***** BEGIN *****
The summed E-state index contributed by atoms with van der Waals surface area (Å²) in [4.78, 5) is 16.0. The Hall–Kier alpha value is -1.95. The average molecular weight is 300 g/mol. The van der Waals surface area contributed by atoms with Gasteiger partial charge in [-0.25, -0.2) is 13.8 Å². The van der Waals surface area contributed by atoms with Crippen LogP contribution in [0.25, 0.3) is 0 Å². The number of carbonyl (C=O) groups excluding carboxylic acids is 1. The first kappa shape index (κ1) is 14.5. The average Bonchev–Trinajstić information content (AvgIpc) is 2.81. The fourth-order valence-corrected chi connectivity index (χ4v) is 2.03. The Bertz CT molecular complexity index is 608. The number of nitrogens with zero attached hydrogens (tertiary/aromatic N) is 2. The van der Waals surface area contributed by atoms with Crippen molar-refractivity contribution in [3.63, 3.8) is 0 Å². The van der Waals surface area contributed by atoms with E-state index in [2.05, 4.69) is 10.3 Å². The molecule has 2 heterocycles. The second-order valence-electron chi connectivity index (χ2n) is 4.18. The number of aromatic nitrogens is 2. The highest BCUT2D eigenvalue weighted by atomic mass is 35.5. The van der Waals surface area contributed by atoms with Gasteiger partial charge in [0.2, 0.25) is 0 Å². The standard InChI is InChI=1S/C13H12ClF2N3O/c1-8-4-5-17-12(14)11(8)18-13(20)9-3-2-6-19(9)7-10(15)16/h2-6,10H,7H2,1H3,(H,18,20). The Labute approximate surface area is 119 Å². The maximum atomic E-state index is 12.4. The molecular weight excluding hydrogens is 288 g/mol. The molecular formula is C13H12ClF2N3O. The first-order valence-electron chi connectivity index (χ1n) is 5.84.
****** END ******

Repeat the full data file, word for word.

The summed E-state index contributed by atoms with van der Waals surface area (Å²) in [4.78, 5) is 16.0. The Hall–Kier alpha value is -1.95. The average molecular weight is 300 g/mol. The van der Waals surface area contributed by atoms with Gasteiger partial charge in [-0.25, -0.2) is 13.8 Å². The van der Waals surface area contributed by atoms with Crippen LogP contribution in [0.25, 0.3) is 0 Å². The number of carbonyl (C=O) groups excluding carboxylic acids is 1. The first kappa shape index (κ1) is 14.5. The average Bonchev–Trinajstić information content (AvgIpc) is 2.81. The fourth-order valence-corrected chi connectivity index (χ4v) is 2.03. The Bertz CT molecular complexity index is 608. The number of nitrogens with zero attached hydrogens (tertiary/aromatic N) is 2. The van der Waals surface area contributed by atoms with Crippen molar-refractivity contribution in [3.63, 3.8) is 0 Å². The van der Waals surface area contributed by atoms with E-state index in [2.05, 4.69) is 10.3 Å². The molecule has 2 heterocycles. The second-order valence-electron chi connectivity index (χ2n) is 4.18. The number of aromatic nitrogens is 2. The highest BCUT2D eigenvalue weighted by atomic mass is 35.5. The van der Waals surface area contributed by atoms with Gasteiger partial charge in [0.2, 0.25) is 0 Å². The standard InChI is InChI=1S/C13H12ClF2N3O/c1-8-4-5-17-12(14)11(8)18-13(20)9-3-2-6-19(9)7-10(15)16/h2-6,10H,7H2,1H3,(H,18,20). The Labute approximate surface area is 119 Å². The maximum atomic E-state index is 12.4. The molecular weight excluding hydrogens is 288 g/mol. The molecular formula is C13H12ClF2N3O. The first-order valence-electron chi connectivity index (χ1n) is 5.84.